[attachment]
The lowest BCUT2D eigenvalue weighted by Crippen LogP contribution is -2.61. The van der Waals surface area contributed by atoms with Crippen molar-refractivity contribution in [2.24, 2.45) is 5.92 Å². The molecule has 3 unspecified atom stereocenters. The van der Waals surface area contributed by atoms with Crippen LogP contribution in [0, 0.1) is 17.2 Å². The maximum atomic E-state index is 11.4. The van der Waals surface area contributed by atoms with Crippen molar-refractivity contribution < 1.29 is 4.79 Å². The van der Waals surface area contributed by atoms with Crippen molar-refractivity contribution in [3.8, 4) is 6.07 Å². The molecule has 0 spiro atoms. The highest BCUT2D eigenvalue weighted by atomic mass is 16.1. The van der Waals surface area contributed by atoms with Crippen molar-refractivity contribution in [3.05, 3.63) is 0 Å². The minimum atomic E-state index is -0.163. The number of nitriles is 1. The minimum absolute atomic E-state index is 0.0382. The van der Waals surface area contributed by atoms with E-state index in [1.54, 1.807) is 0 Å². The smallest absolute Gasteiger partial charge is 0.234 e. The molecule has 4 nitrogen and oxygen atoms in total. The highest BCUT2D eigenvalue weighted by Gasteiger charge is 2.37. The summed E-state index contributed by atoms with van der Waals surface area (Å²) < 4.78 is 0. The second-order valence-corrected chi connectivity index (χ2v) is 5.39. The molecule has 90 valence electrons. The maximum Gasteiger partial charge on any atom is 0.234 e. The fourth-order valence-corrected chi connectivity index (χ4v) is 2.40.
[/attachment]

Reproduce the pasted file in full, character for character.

The lowest BCUT2D eigenvalue weighted by Crippen LogP contribution is -2.61. The van der Waals surface area contributed by atoms with Crippen molar-refractivity contribution in [2.24, 2.45) is 5.92 Å². The molecule has 3 unspecified atom stereocenters. The van der Waals surface area contributed by atoms with Crippen LogP contribution in [0, 0.1) is 17.2 Å². The maximum atomic E-state index is 11.4. The van der Waals surface area contributed by atoms with Crippen molar-refractivity contribution < 1.29 is 4.79 Å². The van der Waals surface area contributed by atoms with Crippen molar-refractivity contribution in [3.8, 4) is 6.07 Å². The molecule has 0 spiro atoms. The highest BCUT2D eigenvalue weighted by atomic mass is 16.1. The van der Waals surface area contributed by atoms with Crippen molar-refractivity contribution in [3.05, 3.63) is 0 Å². The minimum atomic E-state index is -0.163. The number of nitriles is 1. The minimum absolute atomic E-state index is 0.0382. The van der Waals surface area contributed by atoms with E-state index in [1.54, 1.807) is 0 Å². The smallest absolute Gasteiger partial charge is 0.234 e. The molecule has 4 nitrogen and oxygen atoms in total. The highest BCUT2D eigenvalue weighted by Gasteiger charge is 2.37. The summed E-state index contributed by atoms with van der Waals surface area (Å²) < 4.78 is 0. The second-order valence-corrected chi connectivity index (χ2v) is 5.39. The molecule has 90 valence electrons. The maximum Gasteiger partial charge on any atom is 0.234 e. The fourth-order valence-corrected chi connectivity index (χ4v) is 2.40.